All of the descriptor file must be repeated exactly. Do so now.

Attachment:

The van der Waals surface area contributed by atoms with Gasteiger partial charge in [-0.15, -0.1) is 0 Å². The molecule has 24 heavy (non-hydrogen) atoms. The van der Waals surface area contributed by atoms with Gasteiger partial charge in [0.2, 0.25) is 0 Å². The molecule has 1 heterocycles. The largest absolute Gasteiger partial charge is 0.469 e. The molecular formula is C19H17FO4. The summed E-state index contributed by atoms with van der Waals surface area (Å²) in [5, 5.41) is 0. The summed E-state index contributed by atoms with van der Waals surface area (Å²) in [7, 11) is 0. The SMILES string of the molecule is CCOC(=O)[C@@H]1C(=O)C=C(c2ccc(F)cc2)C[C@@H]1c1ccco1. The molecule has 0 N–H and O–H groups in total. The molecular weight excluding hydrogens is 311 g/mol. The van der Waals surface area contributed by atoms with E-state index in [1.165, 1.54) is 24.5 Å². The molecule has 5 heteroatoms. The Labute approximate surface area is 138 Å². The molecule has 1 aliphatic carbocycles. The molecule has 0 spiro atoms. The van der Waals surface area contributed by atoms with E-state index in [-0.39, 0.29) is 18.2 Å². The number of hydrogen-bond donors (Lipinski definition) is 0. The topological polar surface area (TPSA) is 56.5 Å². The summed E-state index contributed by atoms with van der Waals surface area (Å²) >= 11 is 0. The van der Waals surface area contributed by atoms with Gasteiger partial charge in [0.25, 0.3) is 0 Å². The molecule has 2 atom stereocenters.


The van der Waals surface area contributed by atoms with Gasteiger partial charge in [-0.15, -0.1) is 0 Å². The molecule has 24 heavy (non-hydrogen) atoms. The van der Waals surface area contributed by atoms with Gasteiger partial charge in [0.2, 0.25) is 0 Å². The molecule has 1 heterocycles. The largest absolute Gasteiger partial charge is 0.469 e. The molecular formula is C19H17FO4. The summed E-state index contributed by atoms with van der Waals surface area (Å²) in [5, 5.41) is 0. The summed E-state index contributed by atoms with van der Waals surface area (Å²) in [7, 11) is 0. The SMILES string of the molecule is CCOC(=O)[C@@H]1C(=O)C=C(c2ccc(F)cc2)C[C@@H]1c1ccco1. The molecule has 0 N–H and O–H groups in total. The molecular weight excluding hydrogens is 311 g/mol. The van der Waals surface area contributed by atoms with E-state index in [1.165, 1.54) is 24.5 Å². The molecule has 5 heteroatoms. The Labute approximate surface area is 138 Å². The molecule has 1 aliphatic carbocycles. The molecule has 0 spiro atoms. The van der Waals surface area contributed by atoms with E-state index in [-0.39, 0.29) is 18.2 Å². The number of hydrogen-bond donors (Lipinski definition) is 0. The topological polar surface area (TPSA) is 56.5 Å². The summed E-state index contributed by atoms with van der Waals surface area (Å²) >= 11 is 0. The van der Waals surface area contributed by atoms with Gasteiger partial charge in [0.25, 0.3) is 0 Å². The molecule has 2 atom stereocenters.